Is the new monkeypox an STD?

Is the new monkeypox an STD?
AP Photo/Matt Rourke

Follow-up question: Is there actually a “new” monkeypox at all or is this the same virus African doctors have been managing for years, suddenly spreading in Europe for reasons that remain unclear?

Either way, the trends aren’t great.

Today’s global cases are double the number recorded on Wednesday. Cases have also doubled in the UK. The virus has been found on at least four continents in the past month, suggesting that something has changed about it qualitatively. But if it has, it’s curious that Africa isn’t seeing an unusually large outbreak this year. Worldwide through the first (almost) five months of 2022, 1,300 cases and 58 deaths have been recorded. Through the first eight months of 2020, more than 4,500 cases and 171 deaths were tracked by the WHO.

If monkeypox has mutated into some more infectious version of monkeypox, we’d expect the evidence to have emerged in Africa first. It hasn’t.

How then to explain the strangely high number of infections in Europe? Some scientists have a theory, which this quote from a WHO official points to: “As we enter the summer season in the European region, with mass gatherings, festivals and parties, I am concerned that transmission could accelerate, as the cases currently being detected are among those engaging in sexual activity, and the symptoms are unfamiliar to many.” Is the new monkeypox — *if* there’s a new monkeypox — more prone to being transmitted sexually?

Dr. Jeremy Faust has been studying the outbreak in Europe and discovered that all 89 confirmed cases have something in common.

Against the idea that this virus is more easily transmitted than earlier variants—say through smaller droplets or via the air—is that among the 89 cases being investigated for whom we know the gender, all 89 are males, a large number of whom are young and middle-aged adults. Public health agencies have reported that this monkeypox outbreak has been spreading in males who have had sexual contact with other infected males (or members of a shared sexual network). However, we do not know if that is true in some, many, most, or all of the cases.

Still, what we do know suggests strongly, to me at least, that monkeypox may still be primarily spreading through sexual contact, a known major mode of transmission. It could be that this virus has not gained any newfound stability in the air or in droplets—and that would certainly be welcome news—but that it is spreading with greater ease than usual (and therefore via more casual contact) in sexual networks, due to some genetic changes in the virus.

If the virus were spreading through the air via respiratory droplets, we’d expect some women to have been infected by now. As it is, health authorities in Britain, Spain, and Portugal have said that a “notable proportion” of infected patients are gay or bisexual men.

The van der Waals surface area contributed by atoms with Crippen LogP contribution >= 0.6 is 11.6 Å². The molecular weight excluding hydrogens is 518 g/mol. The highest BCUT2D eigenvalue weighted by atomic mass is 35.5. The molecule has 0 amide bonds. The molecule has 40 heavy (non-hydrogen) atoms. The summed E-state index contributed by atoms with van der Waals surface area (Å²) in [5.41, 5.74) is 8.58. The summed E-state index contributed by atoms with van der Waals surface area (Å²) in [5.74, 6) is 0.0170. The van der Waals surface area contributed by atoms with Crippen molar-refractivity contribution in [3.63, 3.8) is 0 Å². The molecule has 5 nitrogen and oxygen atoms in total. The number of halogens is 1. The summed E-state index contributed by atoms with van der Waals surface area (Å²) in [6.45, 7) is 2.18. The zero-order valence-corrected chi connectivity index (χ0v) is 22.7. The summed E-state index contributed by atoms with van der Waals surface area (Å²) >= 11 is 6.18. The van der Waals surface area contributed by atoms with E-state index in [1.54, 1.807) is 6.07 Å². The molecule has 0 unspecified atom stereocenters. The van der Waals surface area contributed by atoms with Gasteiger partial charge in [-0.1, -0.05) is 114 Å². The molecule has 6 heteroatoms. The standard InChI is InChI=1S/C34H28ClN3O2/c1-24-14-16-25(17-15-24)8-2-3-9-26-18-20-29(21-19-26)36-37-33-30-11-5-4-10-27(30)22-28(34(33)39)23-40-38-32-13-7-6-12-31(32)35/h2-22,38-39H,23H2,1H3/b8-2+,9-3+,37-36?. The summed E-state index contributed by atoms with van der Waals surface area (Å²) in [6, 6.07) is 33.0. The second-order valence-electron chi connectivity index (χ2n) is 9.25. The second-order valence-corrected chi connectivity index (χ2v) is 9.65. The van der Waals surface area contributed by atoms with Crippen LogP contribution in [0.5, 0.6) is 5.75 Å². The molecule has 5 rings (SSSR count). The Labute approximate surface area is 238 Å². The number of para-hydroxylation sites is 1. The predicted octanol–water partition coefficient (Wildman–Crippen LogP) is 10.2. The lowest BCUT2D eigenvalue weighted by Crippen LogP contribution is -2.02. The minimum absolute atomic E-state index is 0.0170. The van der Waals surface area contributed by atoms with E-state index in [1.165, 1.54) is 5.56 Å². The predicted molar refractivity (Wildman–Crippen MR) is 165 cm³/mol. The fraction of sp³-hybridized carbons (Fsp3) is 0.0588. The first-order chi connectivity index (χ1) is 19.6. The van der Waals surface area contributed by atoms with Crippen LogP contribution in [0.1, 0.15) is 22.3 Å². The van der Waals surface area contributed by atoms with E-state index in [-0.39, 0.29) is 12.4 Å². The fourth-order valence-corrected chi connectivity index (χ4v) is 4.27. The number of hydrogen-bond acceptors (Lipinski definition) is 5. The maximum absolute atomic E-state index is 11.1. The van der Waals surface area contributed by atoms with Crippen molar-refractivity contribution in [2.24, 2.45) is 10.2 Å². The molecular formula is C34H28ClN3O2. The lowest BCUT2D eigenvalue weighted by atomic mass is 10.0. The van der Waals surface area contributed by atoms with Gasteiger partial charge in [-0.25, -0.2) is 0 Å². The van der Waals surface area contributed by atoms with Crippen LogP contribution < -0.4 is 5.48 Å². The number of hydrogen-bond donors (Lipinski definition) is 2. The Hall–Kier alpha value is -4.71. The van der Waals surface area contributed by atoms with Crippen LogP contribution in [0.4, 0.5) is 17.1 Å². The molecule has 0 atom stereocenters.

Does that mean the “new” monkeypox is specific to gays? There’s no reason to think so. The virus has always been known to spread through the air during sustained close contact, which is inescapable in sex of any sort. It may appear specific to gays at the moment simply because it’s spreading through sexual contact between men who don’t have sex with women. More from virologist Angela Rasmussen (“MSM” means “men who have sex with men” here):

The good news is that we’d expect many more cases if the virus had made a quantum leap in airborne transmission and we’re not seeing that. But even so, we’re left with the mystery of “Why now?” If this is the same old monkeypox that scientists have known about for years, we’d expect these occasional outbreaks within sexual networks in the U.S. and Europe every year. As it is, this one is unusual. Something must have changed genetically about the virus itself, as Faust suggests, no?

“I’m stunned by this. Every day I wake up and there are more countries infected,” said Oyewale Tomori, a virologist who formerly headed the Nigerian Academy of Science and who sits on several World Health Organization advisory boards.

“This is not the kind of spread we’ve seen in West Africa, so there may be something new happening in the West,” he said.

The irony is that we’re victims of our own success here to some extent. “The smallpox vaccine incidentally protected against monkeypox,” Ed Yong notes. “And when new generations were born into a world without either smallpox or smallpox-vaccination campaigns, they grew up vulnerable to monkeypox.” I’d be curious to know the age demographics of the 89 infected patients so far. Older men will have been vaccinated for smallpox as children whereas younger ones wouldn’t. Would a shot received 60 years ago still provide some protection against monkeypox today?

Even if not, Yong offers two bits of good news. First, due to government fears of a bioterror attack from Russia, there’s enough smallpox vaccine stockpiled to immunize virtually the entire U.S. population if need be. If monkeypox takes off, the feds should be able to move quickly to protect people. Second, there’s already a therapeutic that also (probably) works called TPOXX. That’s been stockpiled too.

Bottom line: If you’re going to lie awake worrying about a disease, COVID’s still the one to worry about, not monkeypox. But just in case that’s too cheery a sentiment coming from me, here’s Scott Gottlieb to scare you a little bit.

Join the conversation as a VIP Member

Trending on HotAir Video